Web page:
Tuesday, January 19, 2016

662#Love Note ~ [Book Review] Every Woman for Herself

After being hooked and convinced by Trisha Ashley other books; Chocolate Wishes and Chocolate Shoes & Wedding Blues, I decided to buy another book written by her. This time I read Every Woman for Herself. Unsurprisingly, I loved this funny book.

Read: January 9 to 17, 2016
Rating: 4.4/5

Charlotte—Charlie—Rhymer’s husband wants a divorce. Charlie isn’t sure what she wants, but after the incident with the frying pan, even she has to concede that their differences may be irreconcilable after all. Returning home to her native Yorkshire and the bosom of her family seemed like a good idea at the time. Even if Charlie’s father has never quite forgiven Charlie or her siblings (Anne, Emily and Branwell) for failing to live up to their more literary (as in Bronte) namesakes.

Upvale Parsonage, the family home to which Charlie has retreated, is presided over by her sister Em. Em’s hobbies are composing inspirational verses, dabbling in the Ancient Black Arts, and fighting off the incursions of Father’s latest mistress. When the current mistress actually moves in, family loyalties are sorely tried. Still, Charlie is determined to bounce back from disaster and strike a blow for deserted older wives everywhere. But when she meets brooding actor Mace North, she realizes that when it comes to dating for the over-forty crowd, female solidarity be damned—it’s every woman for herself!

After Charlie's husband spoke about the divorce, she knows she has to return to her home in Upvale. Divorcing her husband Matt doesn't seem heartbreaking enough as they have lost their love life, and without a child to consider with, the divorce progress smoothly.

I found it slightly boring when it was time before Charlie returned to Upvale. All the speaking about how her husband has becomes an alien to her is still funny but still didn't make me eager enough to read the next page. However, the excitements are there when Charlie meets again with her eccentric siblings and father, in this case with her father's new mistress and her two twins daughters. 

Both Charlie's sisters and brother; Emily, Anne and Branwell are odd, and eccentrics. Even though I could not relate with their thinking but I love how they make this book even funnier. Charlie is the only one I could consider normal in the Parsonage, what with the housekeeper Gloria and her brother Walter, Jessica the mistress and her two daughters are odd too. The siblings (plus Gloria and Walter) support each other in the worst time. Charlie comes back being a divorcee and Anne just fights against the big C.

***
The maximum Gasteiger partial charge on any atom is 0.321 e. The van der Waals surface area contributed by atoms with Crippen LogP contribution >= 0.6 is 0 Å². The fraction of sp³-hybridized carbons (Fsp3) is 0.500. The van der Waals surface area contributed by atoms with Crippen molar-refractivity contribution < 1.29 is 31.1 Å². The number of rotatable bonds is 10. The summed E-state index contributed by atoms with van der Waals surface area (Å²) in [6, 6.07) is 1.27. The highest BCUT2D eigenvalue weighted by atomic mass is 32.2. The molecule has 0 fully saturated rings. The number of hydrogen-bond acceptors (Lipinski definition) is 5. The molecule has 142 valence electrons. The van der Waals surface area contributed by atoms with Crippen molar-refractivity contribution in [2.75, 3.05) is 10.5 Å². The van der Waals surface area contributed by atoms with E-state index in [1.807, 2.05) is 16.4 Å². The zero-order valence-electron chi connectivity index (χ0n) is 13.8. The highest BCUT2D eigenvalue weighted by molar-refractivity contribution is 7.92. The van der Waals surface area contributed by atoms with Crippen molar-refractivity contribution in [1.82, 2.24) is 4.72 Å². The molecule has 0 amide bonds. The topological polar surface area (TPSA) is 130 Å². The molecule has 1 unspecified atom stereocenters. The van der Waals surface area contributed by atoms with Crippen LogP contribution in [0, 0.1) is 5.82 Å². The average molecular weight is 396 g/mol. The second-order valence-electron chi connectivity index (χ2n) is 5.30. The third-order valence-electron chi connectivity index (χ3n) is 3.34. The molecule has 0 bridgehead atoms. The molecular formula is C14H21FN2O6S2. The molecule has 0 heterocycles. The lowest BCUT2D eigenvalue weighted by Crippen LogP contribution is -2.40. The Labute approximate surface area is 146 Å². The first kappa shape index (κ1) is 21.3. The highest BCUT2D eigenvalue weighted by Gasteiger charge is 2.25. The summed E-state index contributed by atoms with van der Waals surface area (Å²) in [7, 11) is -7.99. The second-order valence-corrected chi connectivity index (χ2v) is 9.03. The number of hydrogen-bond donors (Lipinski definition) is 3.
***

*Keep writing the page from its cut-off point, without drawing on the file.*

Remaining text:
There's some characters I kind of dislike but the dislike still comes in funny way. I just smiled and laughed while reading this book while trying hard to imagine the Parsonage. Trisha Ashley did a good job describing the views and scenes in Upvale. I hope she has another book setting in Upvale with all the weird neighbours too.

From a woman who only wears black because Matt loved it, Charlie dumps her black clothing and opts for something new and colourful. For me it kinda represents her life after being divorced since Charlie was a good wife who never failed to obey her husband's demands (including frequent trips to her hairdresser which she hated). She didn't do much in things that would bring her happiness except painting, after the divorce she starts her new life even though she has turns forty. That's where it comes, she knows now it's every woman for herself.

Age doesn't define your new turn in life. 

Gonna read Ashley's Sowing Secrets soon when I have time ;)

Till then.

1 comment:

  1. in the end age is just a number kan.
    wah gituw. hihi.

    trisha eh, ok ok boleh check la lps ni hihi thank u!


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